In this video segment taken from a BDYT Q&A session, Brandt discusses how a Yoga Therapist can hold space for a client to process a traumatic experience.
Kathy: What about people that have maybe been burying their…you know, something terrible happened and they’ve just been buried.
Brandt: Yeah, it’s trauma. Yeah, this happens all the time.
Kathy: So how do they safely let it, kind of, move through them if it’s been retraumatizing them for years.
Brandt: Yeah. I mean, people have different ways of looking at that but I think that’s why people need help, because they need somebody else to hold space that’s safe for them, which is where we come in. Right?
Kathy: And you think breathwork is the strongest way to help people with that?
Brandt: No. I mean, it usually comes into play. But what’s important is that they sort of…I mean, I think people, when they let the balloon out slowly, are able to handle it, right? So they have, sort of lots and lots of mini sort of recognitions, breakdowns, experiences. Even if they’re intense but they’re not the whole thing and they are completely clear that they’re in an environment where they’re being helped. You know what I mean? Where they’re safe. Even if it doesn’t feel like that to them. So just that… I mean, there’s a lot of…it’s interesting because massage therapists talk about this a lot because people have big experiences on their massage table, but they’re not purposely doing any kind of trauma work, right? They’re just sort of holding a space for the person where they can sort of physically let out their trauma. But they’re not doing any particular techniques or you know what I mean.
But in the massage community, there’s a lot of talk of that because people, massage therapists, experience this and they talk about how to just sort of hold this space and keep it super safe. And so we do that except we give people practices to not only experience these things and sort of let them out as you’re saying, but then also re-ground themselves. Because that’s what gives you confidence, right? You have an experience, you relive a trauma, and then you do a practice that re-grounds you. So you might not feel awesome… but you feel like, “Oh wow, I experienced that.” Because the experience of the trauma, right, is not that. The experience of the trauma is you experience the trauma and then it was bad from then on. There’s no point where you got re-grounded. So now you’re creating a new storyline where I experience the trauma or re-experience the trauma on some level and now I’m okay, like, I can take care of myself. That’s hugely healing, as you can imagine.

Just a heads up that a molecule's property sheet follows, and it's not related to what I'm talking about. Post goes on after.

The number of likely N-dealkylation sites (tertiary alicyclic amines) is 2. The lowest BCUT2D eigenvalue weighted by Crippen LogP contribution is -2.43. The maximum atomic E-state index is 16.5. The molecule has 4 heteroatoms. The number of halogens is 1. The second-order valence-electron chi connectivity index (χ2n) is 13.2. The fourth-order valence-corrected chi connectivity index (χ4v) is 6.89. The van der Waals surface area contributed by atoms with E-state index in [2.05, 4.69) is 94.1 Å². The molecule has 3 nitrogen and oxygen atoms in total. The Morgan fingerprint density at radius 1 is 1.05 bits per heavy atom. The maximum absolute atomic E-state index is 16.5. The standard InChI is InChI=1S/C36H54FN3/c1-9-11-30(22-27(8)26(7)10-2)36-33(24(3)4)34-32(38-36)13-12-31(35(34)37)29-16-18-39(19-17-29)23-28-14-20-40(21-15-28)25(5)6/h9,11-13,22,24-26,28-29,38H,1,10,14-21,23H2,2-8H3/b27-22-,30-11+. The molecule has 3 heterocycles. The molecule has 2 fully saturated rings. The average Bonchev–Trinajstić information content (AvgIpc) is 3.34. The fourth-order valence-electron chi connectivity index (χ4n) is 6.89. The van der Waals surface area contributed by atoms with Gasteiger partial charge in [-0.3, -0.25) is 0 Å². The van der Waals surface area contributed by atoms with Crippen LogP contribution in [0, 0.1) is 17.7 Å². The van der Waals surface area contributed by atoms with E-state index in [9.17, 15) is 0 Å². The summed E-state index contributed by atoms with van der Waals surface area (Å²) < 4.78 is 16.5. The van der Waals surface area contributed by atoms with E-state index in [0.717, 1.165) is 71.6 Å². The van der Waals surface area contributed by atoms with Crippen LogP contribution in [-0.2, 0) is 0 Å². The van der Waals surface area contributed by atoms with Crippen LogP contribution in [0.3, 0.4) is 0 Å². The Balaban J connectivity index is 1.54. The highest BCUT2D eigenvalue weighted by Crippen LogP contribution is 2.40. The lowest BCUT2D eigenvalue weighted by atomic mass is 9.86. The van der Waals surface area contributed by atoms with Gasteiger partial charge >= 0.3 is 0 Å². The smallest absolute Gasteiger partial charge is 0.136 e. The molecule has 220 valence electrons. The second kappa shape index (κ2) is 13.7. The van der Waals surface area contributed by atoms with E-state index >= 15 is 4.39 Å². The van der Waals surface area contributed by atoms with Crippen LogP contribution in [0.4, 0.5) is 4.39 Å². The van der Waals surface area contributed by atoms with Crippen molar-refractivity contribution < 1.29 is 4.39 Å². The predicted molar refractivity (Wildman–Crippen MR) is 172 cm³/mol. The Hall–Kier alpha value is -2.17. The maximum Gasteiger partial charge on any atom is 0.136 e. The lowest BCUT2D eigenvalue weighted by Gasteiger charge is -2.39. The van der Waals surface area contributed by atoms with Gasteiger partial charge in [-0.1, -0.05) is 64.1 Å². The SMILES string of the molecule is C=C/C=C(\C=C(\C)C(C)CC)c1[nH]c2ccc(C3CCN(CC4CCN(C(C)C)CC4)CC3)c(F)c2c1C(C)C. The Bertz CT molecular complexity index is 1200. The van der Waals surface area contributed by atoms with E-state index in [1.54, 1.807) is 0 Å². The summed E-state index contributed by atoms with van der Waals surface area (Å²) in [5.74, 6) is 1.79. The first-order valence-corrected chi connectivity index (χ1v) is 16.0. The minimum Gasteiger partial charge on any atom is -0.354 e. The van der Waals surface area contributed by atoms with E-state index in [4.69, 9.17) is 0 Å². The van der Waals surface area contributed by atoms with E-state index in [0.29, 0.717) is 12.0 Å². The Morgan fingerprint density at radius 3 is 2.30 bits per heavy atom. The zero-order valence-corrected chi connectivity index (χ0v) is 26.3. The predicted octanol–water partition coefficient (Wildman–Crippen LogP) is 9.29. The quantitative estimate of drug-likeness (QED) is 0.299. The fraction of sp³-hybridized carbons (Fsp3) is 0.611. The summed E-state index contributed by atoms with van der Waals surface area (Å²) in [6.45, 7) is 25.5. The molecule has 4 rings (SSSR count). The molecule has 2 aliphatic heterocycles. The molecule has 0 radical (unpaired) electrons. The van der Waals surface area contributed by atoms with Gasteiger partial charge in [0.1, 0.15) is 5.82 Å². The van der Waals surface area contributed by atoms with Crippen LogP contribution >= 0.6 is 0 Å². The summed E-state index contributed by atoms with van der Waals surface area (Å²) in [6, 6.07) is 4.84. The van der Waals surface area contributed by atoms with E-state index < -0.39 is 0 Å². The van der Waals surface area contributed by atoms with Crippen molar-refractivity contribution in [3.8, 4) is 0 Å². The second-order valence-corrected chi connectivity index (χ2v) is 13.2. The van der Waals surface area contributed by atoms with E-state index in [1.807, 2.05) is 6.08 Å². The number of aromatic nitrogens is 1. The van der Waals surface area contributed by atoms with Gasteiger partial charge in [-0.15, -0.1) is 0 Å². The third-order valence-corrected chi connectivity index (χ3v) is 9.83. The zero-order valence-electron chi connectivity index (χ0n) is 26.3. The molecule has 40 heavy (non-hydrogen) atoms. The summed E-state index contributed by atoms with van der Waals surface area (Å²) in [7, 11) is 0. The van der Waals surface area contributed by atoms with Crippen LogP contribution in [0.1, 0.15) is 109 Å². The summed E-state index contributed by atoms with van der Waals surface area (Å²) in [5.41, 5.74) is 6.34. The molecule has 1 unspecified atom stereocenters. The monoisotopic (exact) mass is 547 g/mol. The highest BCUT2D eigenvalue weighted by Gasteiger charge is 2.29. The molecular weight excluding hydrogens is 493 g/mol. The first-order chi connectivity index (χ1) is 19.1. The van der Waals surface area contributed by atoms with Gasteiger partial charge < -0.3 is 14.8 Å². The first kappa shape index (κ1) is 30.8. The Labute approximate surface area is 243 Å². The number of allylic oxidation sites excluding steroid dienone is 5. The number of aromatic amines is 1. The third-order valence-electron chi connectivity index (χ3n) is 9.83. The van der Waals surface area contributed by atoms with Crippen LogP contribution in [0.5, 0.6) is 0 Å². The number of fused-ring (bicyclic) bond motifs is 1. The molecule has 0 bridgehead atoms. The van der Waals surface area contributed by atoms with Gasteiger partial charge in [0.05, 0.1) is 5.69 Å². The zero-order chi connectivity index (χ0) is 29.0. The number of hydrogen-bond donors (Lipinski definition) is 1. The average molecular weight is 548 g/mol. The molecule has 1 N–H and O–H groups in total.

Listen to Brandt’s conversation with Joe Simek about going Beyond Trauma Informed in this podcast to learn more.
Welcome to episode 2 of the Breathing Deeply Yoga Therapy and Meditation Podcast! At Breathing Deeply we offer Yoga Therapy Foundations and IAYT Advanced teacher training programs. Inside these programs, we have weekly Q&A sessions with students and Breathing Deeply founder & lead teacher. Brandt Passalacqua. This episode has been taken from a live Q&A […]
Today’s episode is a recording taken directly from a live Q&A session with Breathy Deeply founder, Brant Passalacqua and students of our Yoga therapy foundations program. Brandt covers how a yoga therapy session usually flows, whether you need to specialize as a yoga therapist, the difference between depression and anxiety and how to approach mental […]
Although valuable on their own, combining the concepts of “Discipline and Surrender” can be important for the evolution of our meditation practice. In this episode, meditation teacher Brandt Passalacqua references the Yoga Sutra and the Yoga Spandakarika texts as he explains how discipline, or “the willingness to maintain the perspective we have found through practice,” […]